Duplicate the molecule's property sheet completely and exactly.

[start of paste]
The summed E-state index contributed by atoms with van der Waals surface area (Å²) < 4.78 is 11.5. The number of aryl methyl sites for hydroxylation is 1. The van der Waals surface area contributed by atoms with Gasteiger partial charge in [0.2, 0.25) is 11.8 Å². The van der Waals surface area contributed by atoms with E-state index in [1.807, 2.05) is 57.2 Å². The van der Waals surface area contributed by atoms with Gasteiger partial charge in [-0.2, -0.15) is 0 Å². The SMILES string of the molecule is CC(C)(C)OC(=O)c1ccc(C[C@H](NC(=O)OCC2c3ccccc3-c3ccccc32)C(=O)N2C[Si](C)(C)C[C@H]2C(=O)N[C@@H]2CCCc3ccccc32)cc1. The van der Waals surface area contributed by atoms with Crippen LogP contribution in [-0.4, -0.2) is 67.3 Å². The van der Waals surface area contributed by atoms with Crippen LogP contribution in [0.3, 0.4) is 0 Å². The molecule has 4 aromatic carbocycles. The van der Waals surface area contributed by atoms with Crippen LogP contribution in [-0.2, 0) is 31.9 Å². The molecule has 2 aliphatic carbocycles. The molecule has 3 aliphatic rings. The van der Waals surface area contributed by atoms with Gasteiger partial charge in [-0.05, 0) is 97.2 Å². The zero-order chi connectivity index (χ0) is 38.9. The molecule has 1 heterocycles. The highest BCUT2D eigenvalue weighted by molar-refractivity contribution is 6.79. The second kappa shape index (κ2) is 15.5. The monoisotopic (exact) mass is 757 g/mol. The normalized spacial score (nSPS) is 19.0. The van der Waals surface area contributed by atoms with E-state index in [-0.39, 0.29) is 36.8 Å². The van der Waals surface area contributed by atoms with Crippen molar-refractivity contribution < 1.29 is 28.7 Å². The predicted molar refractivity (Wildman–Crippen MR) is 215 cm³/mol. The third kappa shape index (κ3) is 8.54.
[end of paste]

The summed E-state index contributed by atoms with van der Waals surface area (Å²) < 4.78 is 11.5. The number of aryl methyl sites for hydroxylation is 1. The van der Waals surface area contributed by atoms with Gasteiger partial charge in [0.2, 0.25) is 11.8 Å². The van der Waals surface area contributed by atoms with E-state index in [1.807, 2.05) is 57.2 Å². The van der Waals surface area contributed by atoms with Gasteiger partial charge in [-0.2, -0.15) is 0 Å². The SMILES string of the molecule is CC(C)(C)OC(=O)c1ccc(C[C@H](NC(=O)OCC2c3ccccc3-c3ccccc32)C(=O)N2C[Si](C)(C)C[C@H]2C(=O)N[C@@H]2CCCc3ccccc32)cc1. The van der Waals surface area contributed by atoms with Crippen LogP contribution in [-0.4, -0.2) is 67.3 Å². The van der Waals surface area contributed by atoms with Crippen LogP contribution in [0.3, 0.4) is 0 Å². The molecule has 4 aromatic carbocycles. The van der Waals surface area contributed by atoms with Crippen LogP contribution in [-0.2, 0) is 31.9 Å². The molecule has 2 aliphatic carbocycles. The molecule has 3 aliphatic rings. The van der Waals surface area contributed by atoms with Gasteiger partial charge in [-0.05, 0) is 97.2 Å². The zero-order chi connectivity index (χ0) is 38.9. The molecule has 1 heterocycles. The highest BCUT2D eigenvalue weighted by molar-refractivity contribution is 6.79. The second kappa shape index (κ2) is 15.5. The monoisotopic (exact) mass is 757 g/mol. The normalized spacial score (nSPS) is 19.0. The van der Waals surface area contributed by atoms with E-state index in [-0.39, 0.29) is 36.8 Å². The van der Waals surface area contributed by atoms with Crippen molar-refractivity contribution < 1.29 is 28.7 Å². The predicted molar refractivity (Wildman–Crippen MR) is 215 cm³/mol. The third kappa shape index (κ3) is 8.54.